When you think of a supermassive black hole eating its way through the universe, you somehow cannot help but think of a larger-than-life black hole that just slurps up anything and everything in its path at a speed you cannot fathom. That may not exactly be the case. 

Astronomers have used the Hubble Space Telescope as well as the Very Large Telescope and the Atacama Large Millimeter Array to have a closer look at the eating habits of a supermassive black hole. 

What they found out, according to Space, is that a supermassive black hole's "lengthy meals, however, are not very substantial."

Supermassive Black Hole's Eating Habits

Supermassive Black Hole in NGC 1566 Eating
(Photo : European Southern Observatory)

The supermassive black hole that scientists studied is the one located at the heart of a galaxy known as NGC 1566. The NGC 1566 galaxy is around 40 million light-years away from Earth. 

Scientists saw that before the supermassive black hole even began to eat, dusty materials already headed its way at a speed that can reach 50 miles per second. These materials then split into long, wispy streaks of dust that whirled around the nucleus before they were eventually sucked up. 

"The black hole appears - at first - to have quite the appetite as it slurps up dust filaments that are reported to be several hundred light-years long and less than ten light-years wide," according to the article by Space. Scientists, however, do not think that a supermassive black hole's meal is very substantial.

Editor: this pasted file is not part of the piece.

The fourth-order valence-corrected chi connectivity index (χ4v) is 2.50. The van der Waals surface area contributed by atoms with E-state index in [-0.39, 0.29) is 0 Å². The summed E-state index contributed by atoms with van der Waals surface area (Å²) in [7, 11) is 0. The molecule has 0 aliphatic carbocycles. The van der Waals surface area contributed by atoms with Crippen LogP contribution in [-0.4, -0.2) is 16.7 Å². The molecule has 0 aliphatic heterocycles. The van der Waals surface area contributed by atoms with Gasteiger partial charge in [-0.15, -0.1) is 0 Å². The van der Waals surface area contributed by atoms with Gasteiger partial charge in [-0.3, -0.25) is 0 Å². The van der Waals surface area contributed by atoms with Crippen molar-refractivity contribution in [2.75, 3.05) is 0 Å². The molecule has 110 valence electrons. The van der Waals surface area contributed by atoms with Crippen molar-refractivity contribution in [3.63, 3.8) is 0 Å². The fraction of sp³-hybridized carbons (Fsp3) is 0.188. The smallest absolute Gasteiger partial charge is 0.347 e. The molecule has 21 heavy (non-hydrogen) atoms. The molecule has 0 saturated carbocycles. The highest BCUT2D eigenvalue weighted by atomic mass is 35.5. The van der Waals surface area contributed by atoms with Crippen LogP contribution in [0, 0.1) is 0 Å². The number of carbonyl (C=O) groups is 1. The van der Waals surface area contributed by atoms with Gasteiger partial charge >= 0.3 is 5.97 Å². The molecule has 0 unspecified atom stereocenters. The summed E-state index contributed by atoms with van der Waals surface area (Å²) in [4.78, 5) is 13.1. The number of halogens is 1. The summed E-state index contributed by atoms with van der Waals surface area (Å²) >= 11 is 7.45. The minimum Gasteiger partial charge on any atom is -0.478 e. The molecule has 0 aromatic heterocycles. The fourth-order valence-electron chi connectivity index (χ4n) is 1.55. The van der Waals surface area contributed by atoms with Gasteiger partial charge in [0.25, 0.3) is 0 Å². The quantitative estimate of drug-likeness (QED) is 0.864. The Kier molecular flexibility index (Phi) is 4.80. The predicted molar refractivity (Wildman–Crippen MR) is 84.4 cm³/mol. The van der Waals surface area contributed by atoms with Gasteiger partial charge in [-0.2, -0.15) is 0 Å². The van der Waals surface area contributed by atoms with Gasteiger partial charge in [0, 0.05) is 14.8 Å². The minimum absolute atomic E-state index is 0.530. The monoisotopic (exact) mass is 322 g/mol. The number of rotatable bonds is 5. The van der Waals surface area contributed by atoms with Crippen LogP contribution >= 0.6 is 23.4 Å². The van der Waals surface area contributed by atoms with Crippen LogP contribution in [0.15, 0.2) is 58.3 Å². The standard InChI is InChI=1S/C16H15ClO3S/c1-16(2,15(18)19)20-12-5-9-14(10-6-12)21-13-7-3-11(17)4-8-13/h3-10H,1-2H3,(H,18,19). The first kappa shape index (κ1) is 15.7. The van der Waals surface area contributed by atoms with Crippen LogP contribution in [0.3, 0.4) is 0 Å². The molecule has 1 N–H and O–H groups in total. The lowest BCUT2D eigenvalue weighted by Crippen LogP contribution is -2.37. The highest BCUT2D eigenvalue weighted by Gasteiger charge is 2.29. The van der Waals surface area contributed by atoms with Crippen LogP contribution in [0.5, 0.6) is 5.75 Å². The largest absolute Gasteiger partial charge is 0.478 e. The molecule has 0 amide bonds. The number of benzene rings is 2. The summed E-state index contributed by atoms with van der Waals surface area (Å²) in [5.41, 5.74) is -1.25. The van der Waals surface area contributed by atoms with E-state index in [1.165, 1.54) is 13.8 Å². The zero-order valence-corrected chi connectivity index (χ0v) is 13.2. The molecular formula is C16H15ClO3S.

"In this one, we calculate[d] the rate of infalling material to be much less than 1/100 the mass of the sun per year," Astronomer and lead author Almudena Prieto told Space in an email.

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Hubble Space Telescope and Very Large Telescope Image Black Hole Eating

The astronomers made use of the Hubble Space Telescope as well as the Very Large Telescope to study the eating habits of the supermassive black hole found in the NGC 1566 galaxy. The Atacama Large Millimeter Array in Chile was also used by the astromers in the study. 

"This group of telescopes has given us a completely new perspective of a supermassive black hole, thanks to the imaging at high angular resolution and the panoramic visualization of its surroundings," according to Prieto. 

What is a Supermassive Black Hole?

A supermassive black hole is considered as the largest type of black hole to exist. 

According to COSMOS, most supermassive black holes are located too far away to be observed. Those that scientists have been able to study have a million to a billion times more mass than that of a stellar black hole.

Scientists also believe that supermassive black holes are usually located at the center of large galaxies. The Milky Way galaxy is one of those galaxies. 

Also Read: Albert Einstein's Theory of General Relativity Prediction Happens: Light Behind Black Hole Detected by Telescopes

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Written by Isabella James

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